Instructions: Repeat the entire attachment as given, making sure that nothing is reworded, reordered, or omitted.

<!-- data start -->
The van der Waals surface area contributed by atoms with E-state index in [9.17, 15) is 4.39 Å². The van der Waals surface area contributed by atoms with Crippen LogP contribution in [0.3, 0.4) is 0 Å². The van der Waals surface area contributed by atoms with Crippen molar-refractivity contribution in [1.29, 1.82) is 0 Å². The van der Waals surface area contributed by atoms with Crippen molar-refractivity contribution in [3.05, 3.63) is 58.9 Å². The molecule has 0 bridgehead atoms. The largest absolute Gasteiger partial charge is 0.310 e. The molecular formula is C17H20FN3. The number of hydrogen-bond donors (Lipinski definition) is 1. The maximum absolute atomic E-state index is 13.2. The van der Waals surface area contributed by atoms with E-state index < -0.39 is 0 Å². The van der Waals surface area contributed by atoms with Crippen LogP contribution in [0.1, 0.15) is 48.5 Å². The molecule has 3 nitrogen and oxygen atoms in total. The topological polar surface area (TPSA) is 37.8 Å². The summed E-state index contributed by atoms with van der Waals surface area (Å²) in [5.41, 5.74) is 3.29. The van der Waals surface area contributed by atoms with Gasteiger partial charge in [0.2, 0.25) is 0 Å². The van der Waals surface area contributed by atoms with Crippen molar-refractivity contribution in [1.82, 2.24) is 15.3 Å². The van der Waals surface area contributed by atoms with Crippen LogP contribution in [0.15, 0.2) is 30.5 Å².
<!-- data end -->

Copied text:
The van der Waals surface area contributed by atoms with E-state index in [9.17, 15) is 4.39 Å². The van der Waals surface area contributed by atoms with Crippen LogP contribution in [0.3, 0.4) is 0 Å². The van der Waals surface area contributed by atoms with Crippen molar-refractivity contribution in [1.29, 1.82) is 0 Å². The van der Waals surface area contributed by atoms with Crippen molar-refractivity contribution in [3.05, 3.63) is 58.9 Å². The molecule has 0 bridgehead atoms. The largest absolute Gasteiger partial charge is 0.310 e. The molecular formula is C17H20FN3. The number of hydrogen-bond donors (Lipinski definition) is 1. The maximum absolute atomic E-state index is 13.2. The van der Waals surface area contributed by atoms with E-state index < -0.39 is 0 Å². The van der Waals surface area contributed by atoms with Crippen LogP contribution in [0.1, 0.15) is 48.5 Å². The molecule has 3 nitrogen and oxygen atoms in total. The topological polar surface area (TPSA) is 37.8 Å². The summed E-state index contributed by atoms with van der Waals surface area (Å²) in [5.41, 5.74) is 3.29. The van der Waals surface area contributed by atoms with Gasteiger partial charge in [0.2, 0.25) is 0 Å². The van der Waals surface area contributed by atoms with Crippen molar-refractivity contribution in [1.82, 2.24) is 15.3 Å². The van der Waals surface area contributed by atoms with Crippen LogP contribution in [0.15, 0.2) is 30.5 Å².